If they want to prove to voters that they are ‘just like us’, politicians must embrace their flaws

UKIP’s victory at the Clacton by-election underlined the growing distance between mainstream politicians and a cynical and distrustful electorate. In the first of our post-party conference blogs on political and democratic reform, Andrew S. Crines from the University of Leeds argues that politicians need to rediscover the classic art of political rhetoric.

British Parliamentarians are under pressure like never before. The electorate demands more and more of them, while they face an ever increasing workload as a result of those growing expectations. It is a cycle of expectation that breeds cynicism and contempt, which is I dare say increasingly reciprocal. The view of the electorate that MPs are all self-serving and corrupt is validated by the actions of a sufficient number to make it appear endemic. These are then taken by the media to be representative of Britain’s political culture. Meanwhile those MPs who are hardworking find themselves the object of contempt. Whilst Bercow and others have striven to improve the image of MPs, the electorate continues to pour scorn over them for even the smallest infraction.

The importance of rhetoric

So, how can rhetoric assist? The academic study of political rhetoric breaks down communication into three core techniques – these are logic (logos), emotion (pathos) and character/credibility (ethos). Each of these should, ideally, be present in equal measure for a message to be convincing for an audience. However, therein lays the problem. Because for politicians this is not the case. The electorate tend to put the image of an ‘ideal’ politician on a pedestal, judging real life conduct against a very highly conceived Churchillian ‘leader’. Politicians are hence placed at an insurmountable distance from the third rhetorical prerequisite: ethos. Ethos is the most important rhetorical device because it enables a speaker to connect with an audience. Ethos demonstrates their character and credibility.

‘Just like us?’

So what consequence does this difficulty in demonstrating ‘ethos’ mean practically? Put simply, politicians are unable to demonstrate to the electorate they are ‘just like them’. Without being able to do so hardworking MPs find themselves at a distance from the electorate through no fault of their own. Politicians simply are unable to demonstrate their character or credibility because the electorate has placed expectations upon them that few could meet. Matthew Flinders refers to this as ‘the expectations gap’. The rhetorical impact of this trend renders the use of the other devices redundant. This is because if the electorate will not accept that politicians are just like them, then they will not listen to the logic of an argument, or become emotionally engaged. This is a highly problematic issue for the health of democracy.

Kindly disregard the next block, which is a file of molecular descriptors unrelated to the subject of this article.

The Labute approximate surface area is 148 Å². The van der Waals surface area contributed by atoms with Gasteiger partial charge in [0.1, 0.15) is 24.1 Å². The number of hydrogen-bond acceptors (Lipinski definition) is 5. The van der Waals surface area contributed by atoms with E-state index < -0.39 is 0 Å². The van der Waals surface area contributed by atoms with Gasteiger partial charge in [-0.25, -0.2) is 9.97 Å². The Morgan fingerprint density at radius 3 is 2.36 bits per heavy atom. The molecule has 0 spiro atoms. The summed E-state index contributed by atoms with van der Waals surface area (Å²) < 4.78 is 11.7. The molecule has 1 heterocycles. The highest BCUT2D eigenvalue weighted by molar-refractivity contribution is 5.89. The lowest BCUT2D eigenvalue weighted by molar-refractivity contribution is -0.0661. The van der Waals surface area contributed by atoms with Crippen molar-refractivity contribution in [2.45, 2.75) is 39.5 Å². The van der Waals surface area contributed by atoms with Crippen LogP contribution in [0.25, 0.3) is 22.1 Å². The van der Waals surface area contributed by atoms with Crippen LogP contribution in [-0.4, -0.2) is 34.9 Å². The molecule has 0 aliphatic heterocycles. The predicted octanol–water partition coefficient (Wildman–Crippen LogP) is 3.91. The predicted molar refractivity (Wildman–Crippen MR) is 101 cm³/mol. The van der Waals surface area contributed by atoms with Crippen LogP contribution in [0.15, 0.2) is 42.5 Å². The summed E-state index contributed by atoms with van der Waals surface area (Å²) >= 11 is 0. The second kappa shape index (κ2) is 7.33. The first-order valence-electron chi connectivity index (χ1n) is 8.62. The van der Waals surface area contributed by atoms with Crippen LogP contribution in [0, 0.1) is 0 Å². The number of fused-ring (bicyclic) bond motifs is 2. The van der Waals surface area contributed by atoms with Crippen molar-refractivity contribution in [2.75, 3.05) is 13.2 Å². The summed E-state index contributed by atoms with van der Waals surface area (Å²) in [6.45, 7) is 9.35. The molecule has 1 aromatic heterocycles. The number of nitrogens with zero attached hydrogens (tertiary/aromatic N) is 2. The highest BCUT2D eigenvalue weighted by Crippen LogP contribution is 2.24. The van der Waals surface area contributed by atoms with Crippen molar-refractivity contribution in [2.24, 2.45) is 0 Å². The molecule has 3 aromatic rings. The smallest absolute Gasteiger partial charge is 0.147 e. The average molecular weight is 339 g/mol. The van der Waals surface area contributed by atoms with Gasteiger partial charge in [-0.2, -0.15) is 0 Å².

What is to be done?

Financial scandals, over professionalisation, apparent ideological convergence, and the perception of ingrained corruption (some real, some media manufactured) have over decades confirmed – rightly or wrongly – that politicians are not like the citizens they represent. This is a major issue which needs to be addressed. Should politicians show that they are ‘just like us’ and that they share the same concerns as the broader electorate then they may be able to inspire greater trust. Beyond professionalisation, the personalisation of politics may enable political elites to demonstrate their rhetorical ethos to the electorate.

In rhetorical terms, personalisation is about showcasing ethos by highlighting the basic fact that politicians are human too. They have personal flaws, worries, and desires. In speeches and media appearances politicians should project these desires, flaws and worries, rather than seeking to cover them up with overly stylised and polished performances. This is a strategy already successfully employed by Nigel Farage, and has historically been useful by politicians such as Harold Wilson. Flaws are character traits which can appeal to the electorate because it demonstrates normalcy.

In contrast, professionalisation is about projecting a clean image, but this has partly undermined the trust of some of the electorate because it feels manufactured. Personalisation of this kind, however, would begin to turn the tide of distrust which is being repeatedly perpetuated by a minority of MPs who appear either distant or aloof. Should this fail to happen, however then politicians will not be in a position to regain their ethos, and with it will lack the credibility and character needed to convince the electorate of their arguments.

Note: this article gives the views of the author, and not the position of Democratic Audit UK or the LSE. It originally appeared on the Crick Institute blog. Please read our comments policy before posting. 

Andrew S CrinesAndrew S Crines researches oratory and rhetoric in British party politics at the University of Leeds. He has co-edited with Richard Hayton two volumes focused on oratory in Labour and Conservative party politics respectively, and he has also published in a wide range on academic journals. Andrew is also the Publicity Officer of the PSA Conservatives and Conservatism Group. He tweets @AndrewCrines


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